Life’s New Path after Christmas Camp

By Lane Brown, National Alumni Board

It gets dark early as the December days creep up to the winter solstice. The sun dips behind the mountains long before the actual end of the waking day, but I find many don’t really mind when they are nestled in foothills of the Collegiate Peaks.

By the time Christmas Camp rolls around, each chute of Five Fingers is clearly visible, thanks to the snow that has arrived (as early as September some years!) – and those five fingers point right to home.

This home for Christmas was an absolute sanctuary for me one year during my 20s when life was in flux, the kind that comes from placing too much weight on our own plans. I had recently quit a good-paying, steady job with a public relations firm in New York City, and I was trying to find out how to navigate next steps in the big city with my income dwindling to near-zero.

I had been a longtime summer camp alumna, enjoying more than a decade of hiking, camping and climbing adventures, but I had never made it back to the A/U Ranches in the off-season.

“Off-season” is hardly a proper description for winter at the A/U Ranches, however, since camp is bustling in as many ways in the snow as it is when the long summer days stretch sunlight over the valley, even after the dinner bell has rung. There is hockey on the frozen pond, snowshoeing, skiing, sledding, playing games and plenty of catching up with friends, to name just a few things to keep you busy.

I returned to camp in 2005 as a Christmas Camp staff member, only days after leaving my job. I quickly adopted the role of van driver, shuttling campers between lodging and activities at Sky Valley and Round-Up ranches. My fast-paced city life quickly melted in the snowy mountains as I was given carte blanche and a few milk crates of supplies to decorate the shuttle. When I was done, there were Christmas lights dangling from the van’s ceiling, fake frost on the windows, red velvet bows on all non-moving parts, and enough Christmas cheer to light up the valley each and every night.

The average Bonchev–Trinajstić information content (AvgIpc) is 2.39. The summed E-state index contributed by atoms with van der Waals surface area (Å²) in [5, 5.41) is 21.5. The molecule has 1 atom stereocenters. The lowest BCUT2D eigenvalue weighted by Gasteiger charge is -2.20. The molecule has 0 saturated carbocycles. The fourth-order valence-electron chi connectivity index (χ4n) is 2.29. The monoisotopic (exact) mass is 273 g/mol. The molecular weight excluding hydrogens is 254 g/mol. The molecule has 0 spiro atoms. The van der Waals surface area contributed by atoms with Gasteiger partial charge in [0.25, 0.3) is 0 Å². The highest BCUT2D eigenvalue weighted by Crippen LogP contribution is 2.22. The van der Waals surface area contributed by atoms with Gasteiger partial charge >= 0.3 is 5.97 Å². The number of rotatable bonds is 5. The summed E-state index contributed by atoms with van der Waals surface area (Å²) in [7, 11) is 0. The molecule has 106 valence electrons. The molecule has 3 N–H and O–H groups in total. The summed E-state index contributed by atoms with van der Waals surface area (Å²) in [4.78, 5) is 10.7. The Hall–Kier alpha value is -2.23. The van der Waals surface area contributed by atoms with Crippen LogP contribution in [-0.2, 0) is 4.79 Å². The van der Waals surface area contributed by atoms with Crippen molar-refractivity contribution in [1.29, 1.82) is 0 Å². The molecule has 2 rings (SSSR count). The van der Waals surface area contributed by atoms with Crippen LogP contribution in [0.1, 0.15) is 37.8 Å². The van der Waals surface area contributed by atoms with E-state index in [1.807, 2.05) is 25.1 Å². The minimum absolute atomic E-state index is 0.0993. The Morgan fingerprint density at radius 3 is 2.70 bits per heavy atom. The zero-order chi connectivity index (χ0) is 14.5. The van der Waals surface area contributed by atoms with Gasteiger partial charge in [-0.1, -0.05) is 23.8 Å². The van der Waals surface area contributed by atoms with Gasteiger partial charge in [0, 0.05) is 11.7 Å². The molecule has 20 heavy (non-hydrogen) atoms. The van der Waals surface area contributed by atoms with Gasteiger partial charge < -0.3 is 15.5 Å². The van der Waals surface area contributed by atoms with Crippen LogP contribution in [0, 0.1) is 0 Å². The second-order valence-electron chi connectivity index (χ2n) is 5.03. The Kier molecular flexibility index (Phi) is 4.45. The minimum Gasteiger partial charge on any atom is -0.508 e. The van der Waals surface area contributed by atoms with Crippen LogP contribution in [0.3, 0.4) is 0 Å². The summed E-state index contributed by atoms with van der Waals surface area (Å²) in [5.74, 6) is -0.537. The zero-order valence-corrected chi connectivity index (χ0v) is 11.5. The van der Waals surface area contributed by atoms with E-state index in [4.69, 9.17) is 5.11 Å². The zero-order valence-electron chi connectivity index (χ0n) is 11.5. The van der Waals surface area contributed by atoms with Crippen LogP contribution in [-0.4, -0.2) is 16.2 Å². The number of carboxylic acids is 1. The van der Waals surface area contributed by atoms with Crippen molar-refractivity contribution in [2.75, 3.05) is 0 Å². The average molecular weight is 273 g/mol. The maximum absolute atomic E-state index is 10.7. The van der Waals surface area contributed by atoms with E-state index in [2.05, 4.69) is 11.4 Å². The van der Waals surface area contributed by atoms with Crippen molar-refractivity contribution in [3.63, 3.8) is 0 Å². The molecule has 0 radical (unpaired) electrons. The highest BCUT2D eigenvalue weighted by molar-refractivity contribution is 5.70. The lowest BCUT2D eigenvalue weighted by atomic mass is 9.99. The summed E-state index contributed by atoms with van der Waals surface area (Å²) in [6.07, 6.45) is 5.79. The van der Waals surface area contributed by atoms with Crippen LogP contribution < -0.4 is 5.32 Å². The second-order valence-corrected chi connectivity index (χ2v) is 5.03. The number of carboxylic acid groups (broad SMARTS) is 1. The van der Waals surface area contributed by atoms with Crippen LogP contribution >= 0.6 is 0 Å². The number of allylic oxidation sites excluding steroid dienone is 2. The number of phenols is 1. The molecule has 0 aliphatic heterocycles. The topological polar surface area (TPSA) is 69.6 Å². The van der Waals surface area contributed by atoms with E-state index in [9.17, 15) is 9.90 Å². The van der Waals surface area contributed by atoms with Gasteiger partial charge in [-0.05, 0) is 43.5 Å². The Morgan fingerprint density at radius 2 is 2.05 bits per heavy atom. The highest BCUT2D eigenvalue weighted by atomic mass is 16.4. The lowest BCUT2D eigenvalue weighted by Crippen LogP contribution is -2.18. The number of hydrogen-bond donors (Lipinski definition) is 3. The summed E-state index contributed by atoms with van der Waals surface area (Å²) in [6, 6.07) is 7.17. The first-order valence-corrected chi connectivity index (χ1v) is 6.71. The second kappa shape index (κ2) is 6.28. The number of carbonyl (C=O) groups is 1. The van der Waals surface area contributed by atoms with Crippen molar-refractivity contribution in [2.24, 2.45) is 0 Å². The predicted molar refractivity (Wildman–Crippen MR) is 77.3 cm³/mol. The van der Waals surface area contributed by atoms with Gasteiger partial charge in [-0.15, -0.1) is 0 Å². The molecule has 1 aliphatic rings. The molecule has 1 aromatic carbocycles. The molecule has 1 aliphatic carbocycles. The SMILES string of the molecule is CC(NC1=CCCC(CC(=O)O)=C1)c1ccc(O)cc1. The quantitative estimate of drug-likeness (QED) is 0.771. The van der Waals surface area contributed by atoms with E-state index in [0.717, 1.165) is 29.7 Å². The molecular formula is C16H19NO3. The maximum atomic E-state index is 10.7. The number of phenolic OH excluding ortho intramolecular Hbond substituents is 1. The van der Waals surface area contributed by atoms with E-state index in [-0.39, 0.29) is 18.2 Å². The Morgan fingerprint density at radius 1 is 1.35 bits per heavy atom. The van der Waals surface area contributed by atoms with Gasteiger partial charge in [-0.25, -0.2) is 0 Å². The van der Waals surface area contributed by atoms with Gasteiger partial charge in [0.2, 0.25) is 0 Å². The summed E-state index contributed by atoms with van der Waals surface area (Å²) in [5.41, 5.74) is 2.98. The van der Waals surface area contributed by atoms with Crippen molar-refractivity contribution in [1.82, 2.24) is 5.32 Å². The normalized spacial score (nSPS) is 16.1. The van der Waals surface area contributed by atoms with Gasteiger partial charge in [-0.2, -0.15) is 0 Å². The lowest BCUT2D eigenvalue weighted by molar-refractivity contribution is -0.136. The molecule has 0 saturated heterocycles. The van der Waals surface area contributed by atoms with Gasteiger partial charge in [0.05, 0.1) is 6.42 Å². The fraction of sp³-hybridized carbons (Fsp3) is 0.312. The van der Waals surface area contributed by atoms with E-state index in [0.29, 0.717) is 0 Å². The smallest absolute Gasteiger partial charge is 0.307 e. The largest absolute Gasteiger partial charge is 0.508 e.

The best part of my job, however, was getting to know my passengers. Families from all over came together to embrace camp as a kind of sanctuary, as I had – a place to experience the Christ and share the true meaning of Christmas with others. We joined together to cherish the great gift of understanding God’s complete love for us. My interactions brightened my stay more than any decorations ever could (although the latter were a GREAT conversation starter), and I returned to the city feeling renewed and ready for my next adventure.

That stay at camp helped inspire me to deepen my study of Christian Science, which led to a move across the country less than a year later. In my new home I found engaging work and a thriving church community; I also met my husband while chaperoning a DiscoveryBound event.

We look forward to making it back to Christmas Camp some day with our two children, and I’ll be sure to tell them about the time I decked out the camp van.

Christmas Camp returns this December with new dates – December 23-29 – and there’s still room for you! Find details and register: AURanches.org/christmas-camp.

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